And yet, during one of my Hill visits, the staff member I was meeting with said “we just want to know how these programs impact Arkansans; that’s what most important to us.” Because we’ve been boots on the ground in each of our states as service members, and as fellows, we know what that insight means in reality. We know what it is to have conversations with food service directors as they implement new fruit and vegetable serving regulations, or wrestling with new sodium standards. We know the power of connecting kids to their foods, whether it is through school gardens or events where local farmers become school-food celebrities. We get to see first hand what matters for our communities and our states. And that is very powerful.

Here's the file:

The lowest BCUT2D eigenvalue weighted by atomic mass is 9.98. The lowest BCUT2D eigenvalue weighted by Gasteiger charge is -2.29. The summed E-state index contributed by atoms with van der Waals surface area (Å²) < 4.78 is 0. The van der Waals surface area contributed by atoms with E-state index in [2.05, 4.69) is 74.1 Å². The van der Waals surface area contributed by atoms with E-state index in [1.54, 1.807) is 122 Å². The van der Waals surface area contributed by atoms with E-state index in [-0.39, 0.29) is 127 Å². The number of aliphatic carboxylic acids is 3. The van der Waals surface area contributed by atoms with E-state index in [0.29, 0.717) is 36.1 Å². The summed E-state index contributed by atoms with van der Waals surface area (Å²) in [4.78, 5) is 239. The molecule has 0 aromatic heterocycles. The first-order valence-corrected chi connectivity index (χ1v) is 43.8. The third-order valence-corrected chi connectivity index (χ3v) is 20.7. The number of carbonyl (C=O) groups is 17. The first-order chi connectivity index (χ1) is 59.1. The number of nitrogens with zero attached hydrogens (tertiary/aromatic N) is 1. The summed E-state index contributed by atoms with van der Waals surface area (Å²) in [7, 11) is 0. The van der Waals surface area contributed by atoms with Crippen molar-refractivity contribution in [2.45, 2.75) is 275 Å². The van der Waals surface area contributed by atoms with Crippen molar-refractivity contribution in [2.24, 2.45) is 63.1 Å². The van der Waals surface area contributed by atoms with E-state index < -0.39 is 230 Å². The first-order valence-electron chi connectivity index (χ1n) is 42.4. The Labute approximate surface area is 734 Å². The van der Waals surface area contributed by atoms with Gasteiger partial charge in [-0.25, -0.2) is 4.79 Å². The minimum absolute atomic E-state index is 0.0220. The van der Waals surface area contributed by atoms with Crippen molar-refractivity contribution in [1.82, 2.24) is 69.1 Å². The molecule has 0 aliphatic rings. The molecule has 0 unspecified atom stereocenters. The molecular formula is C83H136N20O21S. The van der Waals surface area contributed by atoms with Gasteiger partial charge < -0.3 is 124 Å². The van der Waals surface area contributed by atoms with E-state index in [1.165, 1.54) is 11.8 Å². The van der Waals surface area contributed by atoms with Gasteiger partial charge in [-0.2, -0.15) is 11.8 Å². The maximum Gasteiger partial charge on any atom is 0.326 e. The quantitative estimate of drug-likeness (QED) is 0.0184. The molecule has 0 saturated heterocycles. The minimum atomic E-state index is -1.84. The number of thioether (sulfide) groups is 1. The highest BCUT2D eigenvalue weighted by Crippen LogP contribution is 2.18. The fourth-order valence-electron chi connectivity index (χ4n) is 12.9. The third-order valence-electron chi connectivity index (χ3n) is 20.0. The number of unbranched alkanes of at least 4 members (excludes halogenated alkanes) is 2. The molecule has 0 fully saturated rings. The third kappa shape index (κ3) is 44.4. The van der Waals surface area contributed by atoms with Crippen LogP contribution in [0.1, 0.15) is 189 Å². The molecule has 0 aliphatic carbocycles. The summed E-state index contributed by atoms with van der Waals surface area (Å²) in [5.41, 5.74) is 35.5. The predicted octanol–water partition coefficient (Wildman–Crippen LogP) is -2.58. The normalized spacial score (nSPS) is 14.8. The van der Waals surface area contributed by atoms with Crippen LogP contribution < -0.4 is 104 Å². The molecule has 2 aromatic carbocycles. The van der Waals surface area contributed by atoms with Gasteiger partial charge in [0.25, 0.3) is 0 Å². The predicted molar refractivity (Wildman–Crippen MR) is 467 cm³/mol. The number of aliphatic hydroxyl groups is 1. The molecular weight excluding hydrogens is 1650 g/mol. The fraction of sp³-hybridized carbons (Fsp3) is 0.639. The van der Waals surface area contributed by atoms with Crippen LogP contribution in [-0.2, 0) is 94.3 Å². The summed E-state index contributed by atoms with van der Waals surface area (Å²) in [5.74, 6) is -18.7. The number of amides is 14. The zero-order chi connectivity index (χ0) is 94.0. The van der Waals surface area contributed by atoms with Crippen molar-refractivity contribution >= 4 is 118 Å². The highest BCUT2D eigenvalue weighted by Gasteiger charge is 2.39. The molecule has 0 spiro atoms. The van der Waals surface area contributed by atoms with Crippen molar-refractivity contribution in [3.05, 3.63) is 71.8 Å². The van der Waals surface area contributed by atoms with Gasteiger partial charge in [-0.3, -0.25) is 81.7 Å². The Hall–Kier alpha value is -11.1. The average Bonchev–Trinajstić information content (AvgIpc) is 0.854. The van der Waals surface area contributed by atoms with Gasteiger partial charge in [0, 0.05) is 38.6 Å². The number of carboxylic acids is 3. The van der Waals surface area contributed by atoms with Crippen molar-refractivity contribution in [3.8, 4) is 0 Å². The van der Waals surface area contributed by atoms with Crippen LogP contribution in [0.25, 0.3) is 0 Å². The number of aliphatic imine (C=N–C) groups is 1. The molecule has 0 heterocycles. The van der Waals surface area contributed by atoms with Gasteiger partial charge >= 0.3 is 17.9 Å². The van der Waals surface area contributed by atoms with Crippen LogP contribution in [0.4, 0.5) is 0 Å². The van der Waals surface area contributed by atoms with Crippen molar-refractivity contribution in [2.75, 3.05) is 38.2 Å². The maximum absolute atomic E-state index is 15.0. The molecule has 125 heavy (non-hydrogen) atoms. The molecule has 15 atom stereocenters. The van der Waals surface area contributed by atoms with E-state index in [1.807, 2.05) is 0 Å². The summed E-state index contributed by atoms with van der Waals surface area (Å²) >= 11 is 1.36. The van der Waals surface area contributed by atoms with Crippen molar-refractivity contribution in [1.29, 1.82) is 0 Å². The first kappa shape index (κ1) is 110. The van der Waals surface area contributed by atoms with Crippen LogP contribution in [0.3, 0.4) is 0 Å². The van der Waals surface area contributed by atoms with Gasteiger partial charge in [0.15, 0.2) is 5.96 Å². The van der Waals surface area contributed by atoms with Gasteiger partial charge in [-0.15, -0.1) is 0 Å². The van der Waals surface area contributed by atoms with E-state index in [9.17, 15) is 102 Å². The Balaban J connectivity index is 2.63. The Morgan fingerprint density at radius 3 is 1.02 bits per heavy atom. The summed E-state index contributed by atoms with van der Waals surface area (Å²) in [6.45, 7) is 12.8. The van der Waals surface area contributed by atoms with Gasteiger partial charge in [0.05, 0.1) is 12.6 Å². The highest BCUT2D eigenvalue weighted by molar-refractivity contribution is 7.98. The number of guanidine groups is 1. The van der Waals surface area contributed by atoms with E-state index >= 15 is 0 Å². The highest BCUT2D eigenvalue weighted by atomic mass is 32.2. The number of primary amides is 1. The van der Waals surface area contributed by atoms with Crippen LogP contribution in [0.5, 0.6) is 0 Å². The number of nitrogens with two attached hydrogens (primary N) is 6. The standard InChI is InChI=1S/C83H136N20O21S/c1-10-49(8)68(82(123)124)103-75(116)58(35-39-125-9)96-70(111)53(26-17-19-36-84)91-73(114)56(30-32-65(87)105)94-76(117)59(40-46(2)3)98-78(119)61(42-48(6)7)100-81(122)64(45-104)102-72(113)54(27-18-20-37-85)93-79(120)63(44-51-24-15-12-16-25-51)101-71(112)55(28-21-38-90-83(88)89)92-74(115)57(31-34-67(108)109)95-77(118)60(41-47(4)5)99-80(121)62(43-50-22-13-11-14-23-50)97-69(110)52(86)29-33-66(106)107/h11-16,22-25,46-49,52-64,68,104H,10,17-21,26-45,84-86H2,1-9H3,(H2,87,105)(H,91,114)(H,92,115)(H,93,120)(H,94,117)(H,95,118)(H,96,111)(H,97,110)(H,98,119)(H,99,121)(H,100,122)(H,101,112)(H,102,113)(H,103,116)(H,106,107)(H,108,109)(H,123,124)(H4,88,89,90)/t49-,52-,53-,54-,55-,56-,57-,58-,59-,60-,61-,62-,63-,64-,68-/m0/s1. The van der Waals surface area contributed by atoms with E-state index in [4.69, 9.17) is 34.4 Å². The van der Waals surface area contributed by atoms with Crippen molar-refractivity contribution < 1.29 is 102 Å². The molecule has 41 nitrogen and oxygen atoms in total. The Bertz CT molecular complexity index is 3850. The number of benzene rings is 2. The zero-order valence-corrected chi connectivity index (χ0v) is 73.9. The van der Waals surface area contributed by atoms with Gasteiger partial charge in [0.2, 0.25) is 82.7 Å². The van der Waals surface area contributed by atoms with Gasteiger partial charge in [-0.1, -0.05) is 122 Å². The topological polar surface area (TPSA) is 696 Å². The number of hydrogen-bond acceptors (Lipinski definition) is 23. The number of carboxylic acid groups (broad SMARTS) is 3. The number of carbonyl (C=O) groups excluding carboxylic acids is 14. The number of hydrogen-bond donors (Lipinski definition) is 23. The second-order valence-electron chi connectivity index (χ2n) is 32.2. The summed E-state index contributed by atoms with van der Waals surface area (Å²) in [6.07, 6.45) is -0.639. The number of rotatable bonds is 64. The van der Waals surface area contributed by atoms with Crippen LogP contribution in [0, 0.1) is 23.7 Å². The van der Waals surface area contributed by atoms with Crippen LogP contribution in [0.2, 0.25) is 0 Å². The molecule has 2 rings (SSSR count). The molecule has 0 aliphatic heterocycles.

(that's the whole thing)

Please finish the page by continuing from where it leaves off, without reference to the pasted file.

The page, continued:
Walking out of my meetings on the Hill that day into the D.C. sunshine, I felt immensely privileged to tap into that power by sharing those types of lessons and moments with my elected officials. Even though on January 20th of this year the Senate Ag committee voted unanimously to send a draft of the “Improving Child Nutrition Integrity and Access Act of 2016,” —which includes a doubling of USDA Farm to School grant funds, to the full Senate—there are still many steps left before this new Act goes into effect, and opportunities for it to change along the way. The fact that there is still work to be done, is why I am thrilled to join a small cohort of my fellow alumni in advocating for school meals that are healthy for kids, farmers, and their communities.